In 2001, the state of New York passed a law aimed at helping drivers keep their eyes on the road and their hands on the wheel.
The state said drivers could use cell phones in transit if, and only if, they used a hands-free device to carry on the conversation. In the eight years since, four other states and the District of Columbia have followed suit.
But government documents released Tuesday suggest it doesn't matter whether commuters are holding their cell phones in hand or not: Data shows chatting while driving slows reaction time -- a finding consumer groups now say the government never stressed at the expense of people's lives.
After finally accessing the information, today Public Citizen and the Center for Auto Safety made public documents from the Transportation Department's National Highway Traffic Safety Administration, and charged that the government has not been upfront for six years about distractions caused by cell phones.
"What the government knew is that talking and driving is just as bad as drinking and driving," Clarence Ditlow, executive director of the Center for Auto Safety, told ABC News today.
"It doesn't matter whether it's handheld or hands-free," he added. "It's the distraction of talking to someone else, the conversation itself that causes the inattention that leads to crashes, deaths, and injuries."
Ditlow called the handling of those studies "a cover up," adding, "This is the worst case I've ever seen in the history of the Department of Transportation for failing to reveal a safety hazard."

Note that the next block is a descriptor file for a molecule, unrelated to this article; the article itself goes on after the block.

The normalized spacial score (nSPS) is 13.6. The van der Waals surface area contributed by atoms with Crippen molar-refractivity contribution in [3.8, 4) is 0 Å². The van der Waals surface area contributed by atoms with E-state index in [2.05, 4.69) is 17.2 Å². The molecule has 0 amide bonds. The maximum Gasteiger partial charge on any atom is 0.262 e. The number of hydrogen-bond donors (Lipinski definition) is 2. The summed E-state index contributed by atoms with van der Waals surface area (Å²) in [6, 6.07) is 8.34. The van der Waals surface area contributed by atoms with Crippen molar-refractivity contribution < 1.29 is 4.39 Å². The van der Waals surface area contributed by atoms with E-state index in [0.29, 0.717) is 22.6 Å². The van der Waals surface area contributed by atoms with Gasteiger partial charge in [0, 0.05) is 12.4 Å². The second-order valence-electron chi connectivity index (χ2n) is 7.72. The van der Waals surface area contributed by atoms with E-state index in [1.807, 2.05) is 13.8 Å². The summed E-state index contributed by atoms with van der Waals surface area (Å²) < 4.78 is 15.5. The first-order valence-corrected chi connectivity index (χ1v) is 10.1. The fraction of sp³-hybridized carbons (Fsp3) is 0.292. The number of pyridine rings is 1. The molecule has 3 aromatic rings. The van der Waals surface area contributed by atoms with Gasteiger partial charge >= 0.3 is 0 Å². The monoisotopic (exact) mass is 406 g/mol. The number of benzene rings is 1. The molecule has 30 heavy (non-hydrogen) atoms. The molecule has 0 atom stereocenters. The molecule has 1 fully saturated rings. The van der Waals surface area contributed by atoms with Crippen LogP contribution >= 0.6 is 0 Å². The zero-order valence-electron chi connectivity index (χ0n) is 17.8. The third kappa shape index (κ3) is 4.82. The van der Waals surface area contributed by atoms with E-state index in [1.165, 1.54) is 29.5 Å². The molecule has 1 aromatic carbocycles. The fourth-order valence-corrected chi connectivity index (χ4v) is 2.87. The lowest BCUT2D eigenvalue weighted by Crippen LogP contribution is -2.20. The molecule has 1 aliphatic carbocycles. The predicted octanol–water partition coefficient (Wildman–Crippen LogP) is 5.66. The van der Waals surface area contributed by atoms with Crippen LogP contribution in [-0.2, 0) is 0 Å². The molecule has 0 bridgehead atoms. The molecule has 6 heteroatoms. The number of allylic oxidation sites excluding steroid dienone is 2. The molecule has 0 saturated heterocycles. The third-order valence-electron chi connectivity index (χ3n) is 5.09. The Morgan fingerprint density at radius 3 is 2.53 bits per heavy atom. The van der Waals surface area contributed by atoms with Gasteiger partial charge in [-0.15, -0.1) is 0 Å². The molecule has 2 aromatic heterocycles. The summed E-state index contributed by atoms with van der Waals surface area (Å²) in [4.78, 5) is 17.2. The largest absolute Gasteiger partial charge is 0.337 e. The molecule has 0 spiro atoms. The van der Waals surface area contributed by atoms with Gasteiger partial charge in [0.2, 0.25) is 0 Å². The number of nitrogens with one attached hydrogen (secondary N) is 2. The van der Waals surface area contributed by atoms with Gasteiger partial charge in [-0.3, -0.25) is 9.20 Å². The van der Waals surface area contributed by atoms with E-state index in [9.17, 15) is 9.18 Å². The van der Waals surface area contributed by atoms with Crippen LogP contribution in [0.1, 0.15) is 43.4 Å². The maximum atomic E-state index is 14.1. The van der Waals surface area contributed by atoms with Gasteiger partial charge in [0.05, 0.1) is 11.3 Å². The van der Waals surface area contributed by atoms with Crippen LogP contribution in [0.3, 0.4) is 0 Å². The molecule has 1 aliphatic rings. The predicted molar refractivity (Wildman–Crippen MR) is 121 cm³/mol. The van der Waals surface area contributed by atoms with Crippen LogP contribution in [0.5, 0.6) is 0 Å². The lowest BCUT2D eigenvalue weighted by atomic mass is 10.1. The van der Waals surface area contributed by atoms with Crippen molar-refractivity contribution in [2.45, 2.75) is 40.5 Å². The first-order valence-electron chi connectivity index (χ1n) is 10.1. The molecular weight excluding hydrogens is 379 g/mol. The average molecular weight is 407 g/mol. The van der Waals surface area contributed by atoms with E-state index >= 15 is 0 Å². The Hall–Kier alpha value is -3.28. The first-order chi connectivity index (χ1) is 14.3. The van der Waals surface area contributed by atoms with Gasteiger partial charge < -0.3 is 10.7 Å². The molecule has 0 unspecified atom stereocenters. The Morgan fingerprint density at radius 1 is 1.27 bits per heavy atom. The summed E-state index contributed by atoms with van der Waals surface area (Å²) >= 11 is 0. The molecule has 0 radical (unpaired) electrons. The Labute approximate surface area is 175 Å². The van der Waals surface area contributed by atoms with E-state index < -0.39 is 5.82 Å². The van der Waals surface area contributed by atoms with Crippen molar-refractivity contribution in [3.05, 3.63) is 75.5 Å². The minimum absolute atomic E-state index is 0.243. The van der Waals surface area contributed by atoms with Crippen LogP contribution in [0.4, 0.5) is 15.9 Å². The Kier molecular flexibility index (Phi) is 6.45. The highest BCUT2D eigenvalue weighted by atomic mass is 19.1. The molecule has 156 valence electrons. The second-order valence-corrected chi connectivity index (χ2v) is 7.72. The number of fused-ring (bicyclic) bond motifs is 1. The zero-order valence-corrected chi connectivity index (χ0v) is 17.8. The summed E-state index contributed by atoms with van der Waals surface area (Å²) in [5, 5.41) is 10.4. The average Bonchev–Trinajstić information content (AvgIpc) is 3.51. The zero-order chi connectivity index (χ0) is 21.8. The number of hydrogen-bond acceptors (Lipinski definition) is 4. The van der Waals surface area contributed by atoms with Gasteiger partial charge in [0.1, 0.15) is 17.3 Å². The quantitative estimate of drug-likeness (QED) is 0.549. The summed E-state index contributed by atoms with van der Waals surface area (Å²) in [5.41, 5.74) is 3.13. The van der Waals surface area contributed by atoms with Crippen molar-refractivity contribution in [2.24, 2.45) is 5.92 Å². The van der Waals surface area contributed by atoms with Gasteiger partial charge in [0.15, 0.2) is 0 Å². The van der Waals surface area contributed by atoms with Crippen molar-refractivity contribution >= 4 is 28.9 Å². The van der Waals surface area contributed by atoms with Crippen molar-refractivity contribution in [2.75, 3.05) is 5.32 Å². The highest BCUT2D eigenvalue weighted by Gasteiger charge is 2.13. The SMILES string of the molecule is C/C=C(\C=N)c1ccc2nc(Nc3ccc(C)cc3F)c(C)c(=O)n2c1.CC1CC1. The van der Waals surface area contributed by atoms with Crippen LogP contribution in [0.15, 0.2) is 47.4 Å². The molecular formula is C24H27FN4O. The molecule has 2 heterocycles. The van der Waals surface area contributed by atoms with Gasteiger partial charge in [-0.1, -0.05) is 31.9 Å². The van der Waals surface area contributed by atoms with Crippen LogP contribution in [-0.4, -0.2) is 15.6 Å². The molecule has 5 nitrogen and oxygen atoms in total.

But today Dr. Jeffrey Runge, NHTSA administrator at the time the studies were done, told ABC News they weren't trying to bury the data. He did concede they didn't mount a full force campaign to publicize the cell phone studies.
Runge said reducing the number of fatalities on the road by making SUVs safer, making sure people were wearing their seatbelts and reducing impaired driving took top priority instead.
"That's when we had 43,000 people dead," he recalled today. "I knew what my job was: To bring those numbers down."
Runge also said the issue of cell phone data was part of a "basket of emerging problems," but that there wasn't enough mature data yet to tackle the problem.
"The blowback of getting out in front without good data, I was concerned about that," he said.
Meantime, the government did warn that using a cell phone while driving can be dangerous.
On its Web site, NHTSA states that, "The safest course of action is to refrain from using a cell phone while driving."
As for whether it's safe to use a hands-free device, the NHTSA says, "The available research indicates that whether it is a hands-free or hand-held cell phone, the cognitive distraction is significant enough to degrade a driver's performance."
But it also states that research continues and that, "As we learn more about the impact of cell phone use on driver performance and crash risk, and as wireless technologies evolve and expand, NHTSA will make its findings public."
In two recent accidents on commuter trains, drivers were found to be using their cell phones moments before the crash.
More than 60 people were injured in Boston May 8 when a trolley crashed into another one shortly after the operator sent a text message to his girlfriend. In September 2008, 25 people died on a train in Southern California, including the operator, who sent 29 text messages on the day of the crash.